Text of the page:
A reader asks how she can better interact with her lower-functioning sociopath ex for the benefit of their child:
Growing up with an extremely high functioning sociopath for a best friend, I perhaps not understand but appreciate the logical thinking that comes along with not having to consider others' emotions. I've seen the game well played, but my soon to be husband keeps shooting himself in the foot. He is now destitute, living without so much as a car and is about to lose everything he will ever make in the divorce settlement. Have you met any sociopaths who completely sabotage themselves to this degree? Is this a challenge to him, an insult to me, or a result of a game gone horribly wrong? Or am I missing the point entirely? Is there a way to encourage him to use his advantages for more productive means or am I dealing with a real chump and should call it a day?My response:
Sociopaths are allegedly slow learners, particularly experiential learning, which I'm sure is a large part of why sociopathic criminals are very likely to re-offend. Sociopaths don't respond effectively to punishment because they don't fear punishment in the same way that neurotypicals do. Dr. Hare illustrated this in a study where participants watched a timer ticking down to a painful electric shock. Normal people would get increasingly anxious as the time for the shock approached, but psychopaths did not. Because sociopaths do not fear consequences in the same way empaths do, they are prone to making the same mistakes over and over again. Even mice can be trained to stop pushing particular buttons that lead to certain negative consequences, but sociopaths struggle. Because sociopaths are risk takers, they also tend to be overly optimistic about their chances. Finally, sociopaths are largely emotionally empty -- their lives do not have much meaning beyond the power they can acquire and gratification in which they can indulge, so they don't have much to lose.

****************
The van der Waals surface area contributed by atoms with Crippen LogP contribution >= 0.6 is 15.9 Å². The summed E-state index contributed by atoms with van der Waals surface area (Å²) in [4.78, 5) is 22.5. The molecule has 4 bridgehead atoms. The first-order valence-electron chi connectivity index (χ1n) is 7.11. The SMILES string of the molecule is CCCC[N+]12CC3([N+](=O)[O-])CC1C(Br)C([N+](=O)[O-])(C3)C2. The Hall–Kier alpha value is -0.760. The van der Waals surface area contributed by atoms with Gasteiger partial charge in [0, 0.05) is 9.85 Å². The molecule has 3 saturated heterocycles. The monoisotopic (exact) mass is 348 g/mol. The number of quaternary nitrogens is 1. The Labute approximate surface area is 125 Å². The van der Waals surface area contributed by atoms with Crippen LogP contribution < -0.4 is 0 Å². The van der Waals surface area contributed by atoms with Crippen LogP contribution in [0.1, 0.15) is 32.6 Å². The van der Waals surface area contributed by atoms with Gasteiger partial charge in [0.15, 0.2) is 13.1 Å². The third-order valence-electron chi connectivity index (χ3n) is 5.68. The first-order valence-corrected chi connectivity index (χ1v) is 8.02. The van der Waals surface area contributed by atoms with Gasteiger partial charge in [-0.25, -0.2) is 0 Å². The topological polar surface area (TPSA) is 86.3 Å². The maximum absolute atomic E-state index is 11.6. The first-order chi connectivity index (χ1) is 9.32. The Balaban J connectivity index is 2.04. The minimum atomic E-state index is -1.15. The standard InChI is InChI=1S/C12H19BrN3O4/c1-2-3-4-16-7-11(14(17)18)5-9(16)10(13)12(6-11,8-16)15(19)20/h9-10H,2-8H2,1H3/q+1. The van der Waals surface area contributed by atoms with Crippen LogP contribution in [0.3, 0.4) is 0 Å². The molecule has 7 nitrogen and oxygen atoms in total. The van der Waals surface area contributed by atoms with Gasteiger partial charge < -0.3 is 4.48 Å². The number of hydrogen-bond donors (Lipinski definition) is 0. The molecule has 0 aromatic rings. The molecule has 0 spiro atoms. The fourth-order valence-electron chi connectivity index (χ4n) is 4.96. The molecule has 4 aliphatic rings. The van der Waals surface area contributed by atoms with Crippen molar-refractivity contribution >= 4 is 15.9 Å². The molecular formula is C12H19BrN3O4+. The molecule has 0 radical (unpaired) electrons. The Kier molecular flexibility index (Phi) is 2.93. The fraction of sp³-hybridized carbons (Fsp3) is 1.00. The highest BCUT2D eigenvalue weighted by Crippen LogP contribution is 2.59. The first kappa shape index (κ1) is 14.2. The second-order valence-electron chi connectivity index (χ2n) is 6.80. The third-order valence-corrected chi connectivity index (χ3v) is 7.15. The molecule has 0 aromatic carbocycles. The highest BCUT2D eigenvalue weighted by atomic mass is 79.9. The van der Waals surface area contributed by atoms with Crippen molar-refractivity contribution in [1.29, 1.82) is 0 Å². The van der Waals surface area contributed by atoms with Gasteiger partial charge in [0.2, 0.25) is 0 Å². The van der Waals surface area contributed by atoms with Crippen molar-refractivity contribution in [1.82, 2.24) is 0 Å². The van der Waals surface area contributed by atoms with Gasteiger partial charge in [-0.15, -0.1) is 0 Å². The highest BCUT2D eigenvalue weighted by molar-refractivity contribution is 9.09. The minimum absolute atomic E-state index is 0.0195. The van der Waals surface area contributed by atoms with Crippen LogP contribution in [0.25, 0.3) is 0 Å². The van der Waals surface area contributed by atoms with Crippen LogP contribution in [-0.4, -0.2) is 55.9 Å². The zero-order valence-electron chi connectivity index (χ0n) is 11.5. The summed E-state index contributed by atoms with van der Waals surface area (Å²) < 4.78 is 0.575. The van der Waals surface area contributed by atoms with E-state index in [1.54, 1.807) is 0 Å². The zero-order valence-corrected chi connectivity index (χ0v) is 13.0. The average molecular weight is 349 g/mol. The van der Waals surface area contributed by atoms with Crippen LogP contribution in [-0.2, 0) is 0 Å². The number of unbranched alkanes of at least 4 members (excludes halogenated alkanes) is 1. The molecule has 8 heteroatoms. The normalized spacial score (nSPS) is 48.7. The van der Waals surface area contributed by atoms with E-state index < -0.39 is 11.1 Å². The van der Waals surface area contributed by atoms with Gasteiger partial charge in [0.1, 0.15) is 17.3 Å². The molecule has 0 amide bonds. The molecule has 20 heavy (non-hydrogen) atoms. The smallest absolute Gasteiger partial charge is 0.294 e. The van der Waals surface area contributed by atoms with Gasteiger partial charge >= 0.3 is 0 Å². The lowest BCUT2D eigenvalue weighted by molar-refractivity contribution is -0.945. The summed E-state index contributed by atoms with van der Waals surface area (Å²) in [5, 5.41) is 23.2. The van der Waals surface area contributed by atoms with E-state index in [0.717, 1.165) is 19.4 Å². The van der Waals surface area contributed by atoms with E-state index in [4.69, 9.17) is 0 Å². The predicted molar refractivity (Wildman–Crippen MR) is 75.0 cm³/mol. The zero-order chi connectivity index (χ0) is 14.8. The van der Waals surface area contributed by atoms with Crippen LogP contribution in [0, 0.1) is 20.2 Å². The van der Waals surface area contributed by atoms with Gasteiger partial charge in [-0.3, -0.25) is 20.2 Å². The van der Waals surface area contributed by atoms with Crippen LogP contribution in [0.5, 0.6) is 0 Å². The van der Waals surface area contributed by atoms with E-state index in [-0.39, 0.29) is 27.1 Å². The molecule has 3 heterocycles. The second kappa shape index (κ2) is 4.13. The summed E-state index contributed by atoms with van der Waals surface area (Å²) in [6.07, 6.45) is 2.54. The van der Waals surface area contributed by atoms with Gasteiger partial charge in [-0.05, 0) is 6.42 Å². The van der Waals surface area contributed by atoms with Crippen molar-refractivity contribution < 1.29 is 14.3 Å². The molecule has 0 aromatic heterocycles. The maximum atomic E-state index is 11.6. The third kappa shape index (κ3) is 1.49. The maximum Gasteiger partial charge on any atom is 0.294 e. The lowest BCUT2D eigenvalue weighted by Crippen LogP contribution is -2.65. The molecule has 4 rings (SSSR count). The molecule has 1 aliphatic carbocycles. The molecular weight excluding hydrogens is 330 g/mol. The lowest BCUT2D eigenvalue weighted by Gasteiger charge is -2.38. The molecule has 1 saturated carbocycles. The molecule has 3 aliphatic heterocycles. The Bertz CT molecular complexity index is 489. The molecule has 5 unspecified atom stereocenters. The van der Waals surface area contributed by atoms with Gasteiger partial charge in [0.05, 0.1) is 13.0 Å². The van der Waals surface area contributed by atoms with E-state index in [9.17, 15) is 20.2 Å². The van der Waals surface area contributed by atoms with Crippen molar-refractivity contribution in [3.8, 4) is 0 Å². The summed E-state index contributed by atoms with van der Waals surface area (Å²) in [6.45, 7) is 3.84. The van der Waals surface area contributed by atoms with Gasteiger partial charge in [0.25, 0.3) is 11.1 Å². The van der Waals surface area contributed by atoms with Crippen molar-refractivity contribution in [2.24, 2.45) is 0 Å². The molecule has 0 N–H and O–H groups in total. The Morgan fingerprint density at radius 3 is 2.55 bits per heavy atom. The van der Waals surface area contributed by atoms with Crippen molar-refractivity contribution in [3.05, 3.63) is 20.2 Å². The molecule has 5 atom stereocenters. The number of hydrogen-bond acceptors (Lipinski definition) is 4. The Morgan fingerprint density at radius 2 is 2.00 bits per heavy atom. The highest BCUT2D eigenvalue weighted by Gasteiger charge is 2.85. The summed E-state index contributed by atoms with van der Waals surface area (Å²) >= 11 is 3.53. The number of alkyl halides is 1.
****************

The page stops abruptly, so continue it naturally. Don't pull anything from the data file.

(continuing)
Still, if sociopaths seem oblivious to punishments, at least the more successful ones are surprisingly sensitive to incentive systems. My personal theory is that the lowest functioning sociopath is only sensitive to immediate rewards, while the highest functioning sociopath has learned to also feel pleasure in accumulating delayed rewards. For example, low functioning sociopaths might be enticed to do an honest day's work for a honest day's pay, but are less likely to save money for retirement. For whatever reason, I am able to experience part of the pleasure today of anticipated rewards, which is probably why I managed to fund my retirement by age 30?
How would i use this knowledge to train a low functioning sociopath? I think the same way that you might train a small child or a pet -- break up rewards into small, frequent, easy to achieve increments. For instance, if he does a small task, you will let him have more time with his daughter, you will let him borrow your car, you will let him be late with support payments, whatever the small reward you want to provide is. He probably won't like thinking that you are messing with him or manipulating him, which to him will smack of a power struggle or paternalism, so try to find some natural connection between his actions and your responses to his behavior. For example, if he picks up your daughter on time, you won't have to pay the babysitter extra money to stay, so you are willing to send her out with spending money. Or his calling ahead when he cannot make his appointed visitation allows you to make other arrangements so you do not need to miss work. In economic-speak, sociopaths are rational actors, perhaps the purest form of rational actor, as that term is defined. You can always count on them to look out for their best interest, and as long as what you want is also something they want, they can act in your best interest as well.
All being self-interested means is that we love ourselves, family, and friends more than perfect strangers.
— M.E. (@sociopathworld) July 20, 2013